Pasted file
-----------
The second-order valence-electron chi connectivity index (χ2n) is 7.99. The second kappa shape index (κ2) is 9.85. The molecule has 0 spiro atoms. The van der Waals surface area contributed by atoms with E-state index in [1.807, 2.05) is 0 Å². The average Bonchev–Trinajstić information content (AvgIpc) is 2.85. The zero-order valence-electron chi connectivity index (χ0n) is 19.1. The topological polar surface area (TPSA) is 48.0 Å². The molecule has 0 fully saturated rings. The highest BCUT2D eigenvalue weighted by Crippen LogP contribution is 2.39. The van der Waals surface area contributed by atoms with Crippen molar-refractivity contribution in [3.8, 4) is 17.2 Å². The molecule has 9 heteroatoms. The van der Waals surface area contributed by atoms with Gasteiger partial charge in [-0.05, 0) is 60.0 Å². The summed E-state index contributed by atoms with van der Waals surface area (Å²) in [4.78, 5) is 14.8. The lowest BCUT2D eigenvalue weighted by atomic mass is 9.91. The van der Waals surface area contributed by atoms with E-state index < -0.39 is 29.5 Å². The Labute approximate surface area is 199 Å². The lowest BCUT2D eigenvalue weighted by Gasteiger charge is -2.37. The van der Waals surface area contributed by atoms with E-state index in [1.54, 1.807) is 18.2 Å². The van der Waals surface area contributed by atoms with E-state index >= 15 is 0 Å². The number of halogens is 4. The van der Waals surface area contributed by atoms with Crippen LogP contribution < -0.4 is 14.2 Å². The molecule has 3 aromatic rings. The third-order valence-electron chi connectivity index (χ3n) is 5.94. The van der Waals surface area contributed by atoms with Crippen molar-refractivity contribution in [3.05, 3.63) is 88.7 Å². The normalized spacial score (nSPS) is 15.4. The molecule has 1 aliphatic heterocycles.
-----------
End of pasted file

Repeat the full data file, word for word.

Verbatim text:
The second-order valence-electron chi connectivity index (χ2n) is 7.99. The second kappa shape index (κ2) is 9.85. The molecule has 0 spiro atoms. The van der Waals surface area contributed by atoms with E-state index in [1.807, 2.05) is 0 Å². The average Bonchev–Trinajstić information content (AvgIpc) is 2.85. The zero-order valence-electron chi connectivity index (χ0n) is 19.1. The topological polar surface area (TPSA) is 48.0 Å². The molecule has 0 fully saturated rings. The highest BCUT2D eigenvalue weighted by Crippen LogP contribution is 2.39. The van der Waals surface area contributed by atoms with Crippen molar-refractivity contribution in [3.8, 4) is 17.2 Å². The molecule has 9 heteroatoms. The van der Waals surface area contributed by atoms with Gasteiger partial charge in [-0.05, 0) is 60.0 Å². The summed E-state index contributed by atoms with van der Waals surface area (Å²) in [4.78, 5) is 14.8. The lowest BCUT2D eigenvalue weighted by atomic mass is 9.91. The van der Waals surface area contributed by atoms with E-state index < -0.39 is 29.5 Å². The Labute approximate surface area is 199 Å². The lowest BCUT2D eigenvalue weighted by Gasteiger charge is -2.37. The van der Waals surface area contributed by atoms with E-state index in [1.54, 1.807) is 18.2 Å². The van der Waals surface area contributed by atoms with E-state index >= 15 is 0 Å². The number of halogens is 4. The van der Waals surface area contributed by atoms with Crippen LogP contribution < -0.4 is 14.2 Å². The molecule has 3 aromatic rings. The third-order valence-electron chi connectivity index (χ3n) is 5.94. The van der Waals surface area contributed by atoms with Crippen molar-refractivity contribution in [3.05, 3.63) is 88.7 Å². The normalized spacial score (nSPS) is 15.4. The molecule has 1 aliphatic heterocycles.